On June 30, 2022, Assistant Secretary of Commerce for Export Enforcement Matthew S. Axelrod published a memorandum that outlines four “significant policy changes” that the Bureau of Industry and Security (“BIS”) of the US Department of Commerce is making to enhance its enforcement of US export controls (the “ Axelrod Memorandum”).
Some of the announced “policy changes” expressly aim to increase penalties (e.g., in “egregious” cases), and thereby to “creat[e] a strong disincentive” for those considering circumvention of US export controls. Similarly, the elimination of “No Admit, No Deny” settlements (discussed below) is intended to incentivize others to “modify” their behavior to avoid similar violations. Other measures announced in the Axelrod Memorandum (e.g., the use of non-monetary settlements and the dual-track processing of voluntary self-disclosures) appear designed to enhance efficiency and promote the adoption adequate internal compliance measures.
Given the scope of the expansion of US export controls applicable to Russia and Belarus as a result of the war in Ukraine, among other recent developments, companies with potential exposure to US export controls would be well-served to assess how the announced policy changes may impact them.
The Axelrod Memorandum identifies four areas in which BIS will seek to strengthen its enforcement practices. We summarize these below.
Imposition of “Significantly Higher Penalties”
BIS indicates that it will use “all” of its existing statutory and regulatory authorities in order to “ensure” that “serious penalties” are imposed for “the most serious administrative violations.” The Axelrod Memorandum outlines the two ways in which BIS will pursue this goal:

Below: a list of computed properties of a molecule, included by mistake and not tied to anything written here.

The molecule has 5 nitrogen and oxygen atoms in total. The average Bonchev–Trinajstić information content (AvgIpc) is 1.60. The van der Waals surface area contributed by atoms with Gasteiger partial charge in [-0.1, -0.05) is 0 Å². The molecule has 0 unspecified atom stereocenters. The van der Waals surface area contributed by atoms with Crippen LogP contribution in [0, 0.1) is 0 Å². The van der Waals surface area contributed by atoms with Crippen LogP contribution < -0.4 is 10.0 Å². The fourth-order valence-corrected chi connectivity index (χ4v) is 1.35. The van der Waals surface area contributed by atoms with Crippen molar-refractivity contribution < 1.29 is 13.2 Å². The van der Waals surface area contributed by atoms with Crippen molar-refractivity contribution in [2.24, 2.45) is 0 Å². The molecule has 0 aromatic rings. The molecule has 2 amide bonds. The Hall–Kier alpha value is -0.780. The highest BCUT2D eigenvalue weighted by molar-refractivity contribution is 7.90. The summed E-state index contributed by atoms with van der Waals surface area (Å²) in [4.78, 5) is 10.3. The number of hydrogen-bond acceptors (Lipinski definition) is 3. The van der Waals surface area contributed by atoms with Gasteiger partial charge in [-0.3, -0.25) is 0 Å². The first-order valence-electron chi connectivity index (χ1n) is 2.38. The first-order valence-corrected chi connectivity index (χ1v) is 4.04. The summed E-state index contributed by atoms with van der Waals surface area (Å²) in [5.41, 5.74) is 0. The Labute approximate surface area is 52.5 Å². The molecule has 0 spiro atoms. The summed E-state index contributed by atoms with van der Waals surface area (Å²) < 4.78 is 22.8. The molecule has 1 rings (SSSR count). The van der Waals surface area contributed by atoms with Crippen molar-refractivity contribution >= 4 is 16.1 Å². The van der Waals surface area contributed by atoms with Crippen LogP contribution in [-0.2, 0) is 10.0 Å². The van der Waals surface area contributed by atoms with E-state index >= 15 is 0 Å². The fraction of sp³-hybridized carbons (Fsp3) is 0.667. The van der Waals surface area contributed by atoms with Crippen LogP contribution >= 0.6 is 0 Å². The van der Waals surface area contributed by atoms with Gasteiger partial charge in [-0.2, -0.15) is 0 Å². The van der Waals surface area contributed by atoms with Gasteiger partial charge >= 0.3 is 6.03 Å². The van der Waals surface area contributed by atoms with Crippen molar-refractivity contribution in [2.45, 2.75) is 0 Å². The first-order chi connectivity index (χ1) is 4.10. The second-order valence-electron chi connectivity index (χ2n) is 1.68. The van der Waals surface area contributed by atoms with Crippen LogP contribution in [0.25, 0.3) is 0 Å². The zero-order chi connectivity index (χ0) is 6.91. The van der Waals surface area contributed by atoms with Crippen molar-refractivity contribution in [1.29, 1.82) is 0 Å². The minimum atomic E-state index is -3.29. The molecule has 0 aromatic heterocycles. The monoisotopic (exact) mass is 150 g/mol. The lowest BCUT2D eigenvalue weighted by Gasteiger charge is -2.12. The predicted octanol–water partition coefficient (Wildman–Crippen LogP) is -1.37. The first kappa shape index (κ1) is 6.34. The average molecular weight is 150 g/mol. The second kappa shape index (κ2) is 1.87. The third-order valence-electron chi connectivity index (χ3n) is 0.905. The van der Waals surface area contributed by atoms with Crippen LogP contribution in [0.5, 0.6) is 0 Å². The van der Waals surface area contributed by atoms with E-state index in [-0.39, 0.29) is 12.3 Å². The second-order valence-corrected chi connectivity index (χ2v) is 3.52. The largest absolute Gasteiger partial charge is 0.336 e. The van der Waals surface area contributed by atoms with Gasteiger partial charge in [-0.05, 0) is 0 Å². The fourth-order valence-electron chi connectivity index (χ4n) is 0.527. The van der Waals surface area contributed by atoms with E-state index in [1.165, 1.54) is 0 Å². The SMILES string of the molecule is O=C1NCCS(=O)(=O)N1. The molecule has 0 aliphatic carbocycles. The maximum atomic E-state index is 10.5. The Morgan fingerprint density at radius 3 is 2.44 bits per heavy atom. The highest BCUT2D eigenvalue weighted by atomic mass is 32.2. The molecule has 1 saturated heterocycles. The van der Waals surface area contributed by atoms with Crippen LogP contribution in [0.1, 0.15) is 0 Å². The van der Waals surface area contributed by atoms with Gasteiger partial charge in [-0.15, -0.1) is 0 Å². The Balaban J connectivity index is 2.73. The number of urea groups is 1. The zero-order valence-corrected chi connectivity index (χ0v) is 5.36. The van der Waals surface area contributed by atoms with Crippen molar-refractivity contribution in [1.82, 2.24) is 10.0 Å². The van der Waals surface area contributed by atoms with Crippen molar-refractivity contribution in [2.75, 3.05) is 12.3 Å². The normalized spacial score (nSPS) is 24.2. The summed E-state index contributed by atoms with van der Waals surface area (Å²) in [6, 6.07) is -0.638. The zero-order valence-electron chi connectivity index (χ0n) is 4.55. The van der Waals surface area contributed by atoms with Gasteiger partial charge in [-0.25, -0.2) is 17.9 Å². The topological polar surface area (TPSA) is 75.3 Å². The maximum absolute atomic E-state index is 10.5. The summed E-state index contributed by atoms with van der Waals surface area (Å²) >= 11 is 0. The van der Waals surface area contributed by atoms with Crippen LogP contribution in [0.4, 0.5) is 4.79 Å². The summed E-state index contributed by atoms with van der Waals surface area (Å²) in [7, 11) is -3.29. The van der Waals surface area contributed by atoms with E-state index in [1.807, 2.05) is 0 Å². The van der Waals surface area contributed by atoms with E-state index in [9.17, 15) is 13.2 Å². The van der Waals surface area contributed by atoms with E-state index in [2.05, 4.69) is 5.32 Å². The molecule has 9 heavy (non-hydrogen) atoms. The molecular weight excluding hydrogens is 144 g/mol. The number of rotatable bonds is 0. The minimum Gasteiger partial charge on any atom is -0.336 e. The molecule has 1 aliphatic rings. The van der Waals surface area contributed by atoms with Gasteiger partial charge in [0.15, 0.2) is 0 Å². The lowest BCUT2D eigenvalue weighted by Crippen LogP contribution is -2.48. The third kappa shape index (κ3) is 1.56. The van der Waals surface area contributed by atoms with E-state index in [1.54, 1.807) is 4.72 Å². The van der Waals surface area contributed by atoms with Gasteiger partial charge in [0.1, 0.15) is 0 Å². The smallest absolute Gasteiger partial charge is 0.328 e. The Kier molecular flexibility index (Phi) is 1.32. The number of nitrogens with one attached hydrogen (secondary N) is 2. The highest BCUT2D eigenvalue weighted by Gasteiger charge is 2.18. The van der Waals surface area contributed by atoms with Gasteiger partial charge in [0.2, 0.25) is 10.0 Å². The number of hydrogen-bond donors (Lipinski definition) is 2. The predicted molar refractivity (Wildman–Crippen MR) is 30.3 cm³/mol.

- First, BIS will “aggressively and uniformly” apply the Supplement No. 1 to Part 766 – Guidance on Charging and Penalty Determinations in Settlement of Administrative Enforcement Cases (the “BIS Settlement Guidelines”). Specifically, the Memorandum suggests that if the criteria for an “egregious” violation are met, BIS will pursue the more significant penalties recommended under the Guidelines for such violations. The BIS Settlement Guidelines describe how the Office of Export Enforcement within BIS makes penalty determinations in the settlement of civil administrative enforcement cases under part 764 of the Export Administration Regulations (“EAR”). Since cases involving violations of the EAR are resolved through settlement with BIS far more often than at trial, BIS's approach to enforcement of the BIS Settlement Guidelines is significant for US export controls policy generally.
- Second, BIS will “ensure that the existing aggravating penalty factors are applied more uniformly to escalate penalty amounts where appropriate,” with the express goal of “imposing appropriately stiff penalties.” Notably, BIS suggests that it will aim to employ aggravating factors to increase penalties in the same way that mitigating factors are currently employed to reduce penalties. BIS identifies three policy reasons for this approach, e.: (i) ensuring that the ultimate settlement “adequately reflect[s] the national security harm caused by the violations”; (ii) “creating a strong disincentive for those considering circumvention” of US export controls; and (iii) rewarding companies that have implementing a “strong compliance program” by “maintaining a level playing field . . . .”
In summary, while BIS will be applying existing criteria under the BIS Settlement Guidelines, the Axelrod Memorandum suggests that BIS will be taking a harder line on enforcement where criteria for “egregious” violations or enhanced penalties are met.
Using Non-Monetary Resolutions for Less Serious Violations